The chances are that most of the data you collect — from human communications to machine logs — is piling up with little plan for actualizing its potential. Good governance and AI can help.
IT leaders seeking to derive business value from the data their companies collect face myriad challenges. Perhaps the least understood is the lost opportunity of not making good on data that is created, and often stored, but seldom otherwise interacted with.
This so-called “dark data,” named after the dark matter of physics, is information routinely collected in the course of doing business: It’s generated by employees, customers, and business processes. It’s generated as log files by machines, applications, and security systems. It’s documents that must be saved for compliance purposes, and sensitive data that should never be saved, but still is.
According to Gartner, the majority of your enterprise information universe is composed of “dark data,” and many companies don’t even know how much of this data they have. Storing it increases compliance and cybersecurity risks, and, of course, doing so also increases costs.
Figuring out what dark data you have, where it is kept, and what information is in it is an essential step to ensuring the valuable parts of this dark data are secure, and those that shouldn’t be kept are deleted. But the real advantage to unearthing these hidden pockets of data may be in putting it to use to actually benefit the business.
But mining dark data is no easy task. It comes in a wide variety of formats, can be completely unformatted, locked away in scanned documents or audio or video files, for example.
Here is a look at how some organizations are transforming dark data into business opportunities, and what advice industry insiders have for IT leaders looking to leverage dark data.
For five years, Envision Racing has been collecting audio recordings from more than 100 Formula E races, each with more than 20 drivers.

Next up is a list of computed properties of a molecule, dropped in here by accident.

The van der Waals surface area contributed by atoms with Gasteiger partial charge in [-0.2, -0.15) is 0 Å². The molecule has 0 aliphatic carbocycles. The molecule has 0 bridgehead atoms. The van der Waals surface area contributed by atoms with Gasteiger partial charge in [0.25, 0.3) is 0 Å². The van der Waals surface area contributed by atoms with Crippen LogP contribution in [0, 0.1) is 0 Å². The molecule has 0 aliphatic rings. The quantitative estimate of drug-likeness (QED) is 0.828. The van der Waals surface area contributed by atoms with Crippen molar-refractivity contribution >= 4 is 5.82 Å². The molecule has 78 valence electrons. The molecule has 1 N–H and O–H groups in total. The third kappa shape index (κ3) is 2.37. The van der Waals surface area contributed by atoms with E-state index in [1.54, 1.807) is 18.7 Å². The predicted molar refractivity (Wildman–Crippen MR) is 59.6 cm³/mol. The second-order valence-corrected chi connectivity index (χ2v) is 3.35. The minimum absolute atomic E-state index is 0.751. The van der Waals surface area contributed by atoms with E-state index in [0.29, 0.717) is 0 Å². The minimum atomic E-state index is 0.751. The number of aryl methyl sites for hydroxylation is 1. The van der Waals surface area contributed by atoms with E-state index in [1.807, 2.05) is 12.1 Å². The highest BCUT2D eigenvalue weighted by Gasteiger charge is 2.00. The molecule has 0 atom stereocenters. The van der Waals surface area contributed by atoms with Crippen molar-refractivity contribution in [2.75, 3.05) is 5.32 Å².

“The radio streams are available on open frequencies for anyone to listen to,” says Amaresh Tripathy, global leader of analytics at Genpact, a consulting company that helped Envision Racing make use of this data.
Previously the UK-based racing team’s race engineers tried to use these audio transmissions in real-time during races, but the code names and acronyms drivers used made it difficult to figure out what was being said and how it could be made use of, as understanding what other drivers were saying could help Envision Racing’s drivers with their racing strategy, Tripathy says.
“Such as when to use the attack mode. When to overtake a driver. When to apply brakes,” he says.
Envision Racing was also collecting sensor data from its own cars, such as from tires, batteries, and breaks, and purchasing external data from vendors, such as wind speed and precipitation.
Genpact and Envision Racing worked together to unlock the value of these data streams, making use of natural language processing to build deep learning models to analyze them. The process took six months, from preparing the data pipeline, to ingesting the data, to filtering out noise, to deriving meaningful conversations.
Tripathy says humans take five to ten seconds to figure out what they’re listening to, a delay that made the radio communications irrelevant. Now, thanks to the AI model’s predictions and insights, they can now respond in one to two seconds.